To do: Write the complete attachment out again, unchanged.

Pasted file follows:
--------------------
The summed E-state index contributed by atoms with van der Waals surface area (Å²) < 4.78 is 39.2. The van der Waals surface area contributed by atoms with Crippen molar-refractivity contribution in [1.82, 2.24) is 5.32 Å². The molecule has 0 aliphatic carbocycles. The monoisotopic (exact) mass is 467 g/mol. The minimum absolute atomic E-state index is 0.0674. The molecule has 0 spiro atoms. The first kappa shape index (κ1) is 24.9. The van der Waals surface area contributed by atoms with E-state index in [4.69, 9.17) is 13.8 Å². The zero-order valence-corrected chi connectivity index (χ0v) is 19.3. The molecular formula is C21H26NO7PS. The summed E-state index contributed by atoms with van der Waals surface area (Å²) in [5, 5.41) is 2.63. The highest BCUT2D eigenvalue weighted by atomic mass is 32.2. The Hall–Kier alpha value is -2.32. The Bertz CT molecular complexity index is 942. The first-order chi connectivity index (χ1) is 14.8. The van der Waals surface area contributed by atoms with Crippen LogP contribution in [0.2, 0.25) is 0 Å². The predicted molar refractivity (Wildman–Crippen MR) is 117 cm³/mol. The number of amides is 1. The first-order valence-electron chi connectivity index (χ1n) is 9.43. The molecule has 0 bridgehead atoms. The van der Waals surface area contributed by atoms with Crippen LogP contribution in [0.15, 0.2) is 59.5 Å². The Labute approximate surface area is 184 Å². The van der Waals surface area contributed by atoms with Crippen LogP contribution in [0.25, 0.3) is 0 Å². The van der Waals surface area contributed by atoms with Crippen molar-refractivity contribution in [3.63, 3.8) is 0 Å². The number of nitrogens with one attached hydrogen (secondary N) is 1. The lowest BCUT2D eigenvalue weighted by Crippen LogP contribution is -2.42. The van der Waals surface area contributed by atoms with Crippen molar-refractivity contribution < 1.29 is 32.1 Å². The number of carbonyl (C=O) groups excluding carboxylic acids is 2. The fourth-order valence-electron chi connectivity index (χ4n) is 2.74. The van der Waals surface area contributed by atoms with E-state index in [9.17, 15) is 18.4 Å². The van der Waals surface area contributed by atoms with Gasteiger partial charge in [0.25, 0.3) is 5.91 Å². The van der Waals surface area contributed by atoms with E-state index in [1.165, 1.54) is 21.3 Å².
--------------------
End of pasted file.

The summed E-state index contributed by atoms with van der Waals surface area (Å²) < 4.78 is 39.2. The van der Waals surface area contributed by atoms with Crippen molar-refractivity contribution in [1.82, 2.24) is 5.32 Å². The molecule has 0 aliphatic carbocycles. The monoisotopic (exact) mass is 467 g/mol. The minimum absolute atomic E-state index is 0.0674. The molecule has 0 spiro atoms. The first kappa shape index (κ1) is 24.9. The van der Waals surface area contributed by atoms with E-state index in [4.69, 9.17) is 13.8 Å². The zero-order valence-corrected chi connectivity index (χ0v) is 19.3. The molecular formula is C21H26NO7PS. The summed E-state index contributed by atoms with van der Waals surface area (Å²) in [5, 5.41) is 2.63. The highest BCUT2D eigenvalue weighted by atomic mass is 32.2. The Hall–Kier alpha value is -2.32. The Bertz CT molecular complexity index is 942. The first-order chi connectivity index (χ1) is 14.8. The van der Waals surface area contributed by atoms with Crippen LogP contribution in [0.2, 0.25) is 0 Å². The predicted molar refractivity (Wildman–Crippen MR) is 117 cm³/mol. The number of amides is 1. The first-order valence-electron chi connectivity index (χ1n) is 9.43. The molecule has 0 bridgehead atoms. The van der Waals surface area contributed by atoms with Crippen LogP contribution in [0.15, 0.2) is 59.5 Å². The Labute approximate surface area is 184 Å². The van der Waals surface area contributed by atoms with Crippen LogP contribution in [0.25, 0.3) is 0 Å². The van der Waals surface area contributed by atoms with Crippen molar-refractivity contribution in [3.63, 3.8) is 0 Å². The number of nitrogens with one attached hydrogen (secondary N) is 1. The lowest BCUT2D eigenvalue weighted by Crippen LogP contribution is -2.42. The van der Waals surface area contributed by atoms with Crippen molar-refractivity contribution < 1.29 is 32.1 Å². The number of carbonyl (C=O) groups excluding carboxylic acids is 2. The fourth-order valence-electron chi connectivity index (χ4n) is 2.74. The van der Waals surface area contributed by atoms with E-state index in [9.17, 15) is 18.4 Å². The van der Waals surface area contributed by atoms with Gasteiger partial charge in [0.25, 0.3) is 5.91 Å². The van der Waals surface area contributed by atoms with E-state index in [1.165, 1.54) is 21.3 Å².